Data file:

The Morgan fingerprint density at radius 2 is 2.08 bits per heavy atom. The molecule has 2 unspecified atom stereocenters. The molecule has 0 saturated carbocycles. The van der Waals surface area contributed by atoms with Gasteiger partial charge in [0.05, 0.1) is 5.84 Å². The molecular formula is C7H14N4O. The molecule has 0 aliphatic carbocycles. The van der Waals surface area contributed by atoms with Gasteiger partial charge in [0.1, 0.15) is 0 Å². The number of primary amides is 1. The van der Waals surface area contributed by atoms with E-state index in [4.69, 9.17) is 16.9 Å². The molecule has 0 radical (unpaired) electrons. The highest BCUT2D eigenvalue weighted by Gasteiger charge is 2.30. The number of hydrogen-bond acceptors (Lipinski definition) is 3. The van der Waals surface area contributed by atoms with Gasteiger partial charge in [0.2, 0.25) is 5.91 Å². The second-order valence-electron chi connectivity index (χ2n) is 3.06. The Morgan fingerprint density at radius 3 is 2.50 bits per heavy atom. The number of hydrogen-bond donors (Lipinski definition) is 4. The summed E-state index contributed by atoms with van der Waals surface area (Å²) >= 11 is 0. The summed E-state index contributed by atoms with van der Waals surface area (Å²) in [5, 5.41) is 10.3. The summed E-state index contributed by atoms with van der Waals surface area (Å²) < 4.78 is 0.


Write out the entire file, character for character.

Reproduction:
The Morgan fingerprint density at radius 2 is 2.08 bits per heavy atom. The molecule has 2 unspecified atom stereocenters. The molecule has 0 saturated carbocycles. The van der Waals surface area contributed by atoms with Gasteiger partial charge in [0.05, 0.1) is 5.84 Å². The molecular formula is C7H14N4O. The molecule has 0 aliphatic carbocycles. The van der Waals surface area contributed by atoms with Gasteiger partial charge in [0.1, 0.15) is 0 Å². The number of primary amides is 1. The van der Waals surface area contributed by atoms with E-state index in [4.69, 9.17) is 16.9 Å². The molecule has 0 radical (unpaired) electrons. The highest BCUT2D eigenvalue weighted by Gasteiger charge is 2.30. The number of hydrogen-bond acceptors (Lipinski definition) is 3. The van der Waals surface area contributed by atoms with Gasteiger partial charge in [0.2, 0.25) is 5.91 Å². The second-order valence-electron chi connectivity index (χ2n) is 3.06. The Morgan fingerprint density at radius 3 is 2.50 bits per heavy atom. The number of hydrogen-bond donors (Lipinski definition) is 4. The summed E-state index contributed by atoms with van der Waals surface area (Å²) >= 11 is 0. The summed E-state index contributed by atoms with van der Waals surface area (Å²) in [5, 5.41) is 10.3. The summed E-state index contributed by atoms with van der Waals surface area (Å²) < 4.78 is 0.